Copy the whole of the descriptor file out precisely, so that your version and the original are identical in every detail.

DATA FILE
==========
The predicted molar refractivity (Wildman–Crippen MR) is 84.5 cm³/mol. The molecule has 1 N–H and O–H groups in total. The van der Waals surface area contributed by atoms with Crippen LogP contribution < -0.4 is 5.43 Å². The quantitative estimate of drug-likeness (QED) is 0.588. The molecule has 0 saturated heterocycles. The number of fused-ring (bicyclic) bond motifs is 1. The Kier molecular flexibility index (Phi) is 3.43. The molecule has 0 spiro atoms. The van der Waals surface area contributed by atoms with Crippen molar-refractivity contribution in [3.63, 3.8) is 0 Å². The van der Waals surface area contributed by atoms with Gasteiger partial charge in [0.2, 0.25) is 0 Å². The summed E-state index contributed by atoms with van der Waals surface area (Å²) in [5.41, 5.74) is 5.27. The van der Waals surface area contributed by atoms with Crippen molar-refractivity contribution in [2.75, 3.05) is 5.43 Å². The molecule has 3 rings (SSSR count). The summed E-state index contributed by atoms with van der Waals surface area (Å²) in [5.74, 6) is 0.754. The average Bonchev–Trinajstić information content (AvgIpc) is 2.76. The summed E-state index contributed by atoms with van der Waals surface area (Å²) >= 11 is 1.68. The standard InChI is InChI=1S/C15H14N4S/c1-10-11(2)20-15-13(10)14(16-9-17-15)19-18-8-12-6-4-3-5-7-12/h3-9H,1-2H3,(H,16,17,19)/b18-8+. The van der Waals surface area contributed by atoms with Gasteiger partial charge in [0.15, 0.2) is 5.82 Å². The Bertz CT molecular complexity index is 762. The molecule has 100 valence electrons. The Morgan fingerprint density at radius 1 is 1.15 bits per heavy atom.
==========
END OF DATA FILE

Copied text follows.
The predicted molar refractivity (Wildman–Crippen MR) is 84.5 cm³/mol. The molecule has 1 N–H and O–H groups in total. The van der Waals surface area contributed by atoms with Crippen LogP contribution < -0.4 is 5.43 Å². The quantitative estimate of drug-likeness (QED) is 0.588. The molecule has 0 saturated heterocycles. The number of fused-ring (bicyclic) bond motifs is 1. The Kier molecular flexibility index (Phi) is 3.43. The molecule has 0 spiro atoms. The van der Waals surface area contributed by atoms with Crippen molar-refractivity contribution in [3.63, 3.8) is 0 Å². The van der Waals surface area contributed by atoms with Gasteiger partial charge in [0.2, 0.25) is 0 Å². The summed E-state index contributed by atoms with van der Waals surface area (Å²) in [5.41, 5.74) is 5.27. The van der Waals surface area contributed by atoms with Crippen molar-refractivity contribution in [2.75, 3.05) is 5.43 Å². The molecule has 3 rings (SSSR count). The summed E-state index contributed by atoms with van der Waals surface area (Å²) in [5.74, 6) is 0.754. The average Bonchev–Trinajstić information content (AvgIpc) is 2.76. The summed E-state index contributed by atoms with van der Waals surface area (Å²) >= 11 is 1.68. The standard InChI is InChI=1S/C15H14N4S/c1-10-11(2)20-15-13(10)14(16-9-17-15)19-18-8-12-6-4-3-5-7-12/h3-9H,1-2H3,(H,16,17,19)/b18-8+. The van der Waals surface area contributed by atoms with Gasteiger partial charge in [0.15, 0.2) is 5.82 Å². The Bertz CT molecular complexity index is 762. The molecule has 100 valence electrons. The Morgan fingerprint density at radius 1 is 1.15 bits per heavy atom.